Fuji

I timed the roll rate on an SR22 and it had the same roll rate as a Firefly which is an aerobatic machine.
A delight to fly but I could see it would be quite easy for an inexperienced pilot to over bank especially without visual reference.

but this does beg the question does the Cirrus with all the technology pilot aids and BRS lure pilots into situations they cannot handle?

it also emphasises the fact that those systems should compliment flying skills and not cover up a lack of those skills

Pace
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Old 16th May 2014, 21:59
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Pace asked:
Originally Posted by Pace
does the Cirrus with all the technology pilot aids and BRS lure pilots into situations they cannot handle?
I'm certain that some Cirrus pilots are lured into situations they cannot handle. But not many.

The number of Cirrus fatal accidents with low-time pilots (pilots with less than 200 hours total time) numbers only 5 out of 104 fatal accidents in 5,600 aircraft:

Park Falls, WI, USA -- during transition training with instructor impacted a river short of the runway, likely wind shear during a simulated engine out

Manhattan, NY, USA -- during a flightseeing tour of the East River with instructor, failed to maneuver in airspace only delimited by purple lines on a chart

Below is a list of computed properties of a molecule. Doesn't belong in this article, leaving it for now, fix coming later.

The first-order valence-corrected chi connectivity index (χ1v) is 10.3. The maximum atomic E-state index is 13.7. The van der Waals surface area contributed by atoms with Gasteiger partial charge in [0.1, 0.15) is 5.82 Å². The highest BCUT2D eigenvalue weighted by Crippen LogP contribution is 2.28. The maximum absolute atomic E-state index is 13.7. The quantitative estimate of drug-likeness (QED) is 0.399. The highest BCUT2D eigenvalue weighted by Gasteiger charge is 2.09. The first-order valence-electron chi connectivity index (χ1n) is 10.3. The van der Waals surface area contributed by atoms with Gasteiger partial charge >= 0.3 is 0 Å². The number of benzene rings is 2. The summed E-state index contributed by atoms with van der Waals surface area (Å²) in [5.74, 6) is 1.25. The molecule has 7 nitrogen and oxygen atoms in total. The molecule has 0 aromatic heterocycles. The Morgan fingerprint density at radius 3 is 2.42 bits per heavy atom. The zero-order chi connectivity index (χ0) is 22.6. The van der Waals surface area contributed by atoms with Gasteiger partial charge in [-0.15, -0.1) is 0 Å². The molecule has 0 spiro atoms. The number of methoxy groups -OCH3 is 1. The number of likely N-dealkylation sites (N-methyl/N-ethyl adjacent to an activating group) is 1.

Front Royal, VA, USA -- during a night departure when pilot took off on a runway noted as N/A for night operations, then got a terrain alert and overcontrolled the airplane

Cherbourg, France -- loss of control during night flight to Jersey

English Channel -- this accident, loss of control during maneuvering in reported fog and low ceilings mid-channel

So, some, but not many.

In two of them, there were instructors in the right seat. In the other three, one wonders what scenarios were used by their instructors to impart good understanding of their envelope of experience.

Certainly, the Cirrus standardized instructor pilot program (CSIP) emphasizes scenarios to promote better understanding of what pilots might be tempted to do on their own. Cirrus and COPA are both sensitive to and active about the lure of technology to pilots during transition and ab initio training.


Cheers
Rick

Last edited by sdbeach; 17th May 2014 at 19:59.
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Old 16th May 2014, 22:08
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Rick

I know when i start flying a Cirrus I will be lured into flying at night in one

Something I am not comfortable doing in a conventional piston single! i never do anything in aviation without an " OUT" night flying gives me no outs in a conventional aircraft if the engine goes bang.
The BRS would soooo I would be LURED by that wicked woman

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Old 16th May 2014, 23:21
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Pace seriously what cirrus have to say about the use of the chute is a diversion. You know the legal constraints and that is why they go so far and no further.

I agree with you i would fly a cirrus at night, not because of the chute, but because the risk of an engine failure is so very small. For entirely irrational reasons i still dont feel comfortable but the chute just tips the balance. Probably ten years ago i wouldnt have wanted the chute. So thats reasonable scope for a personal judgement call. It is not so much the chute lures you into something you wouldnt do, more it massages your irrationality for ignoring statistics you imagine you dont like.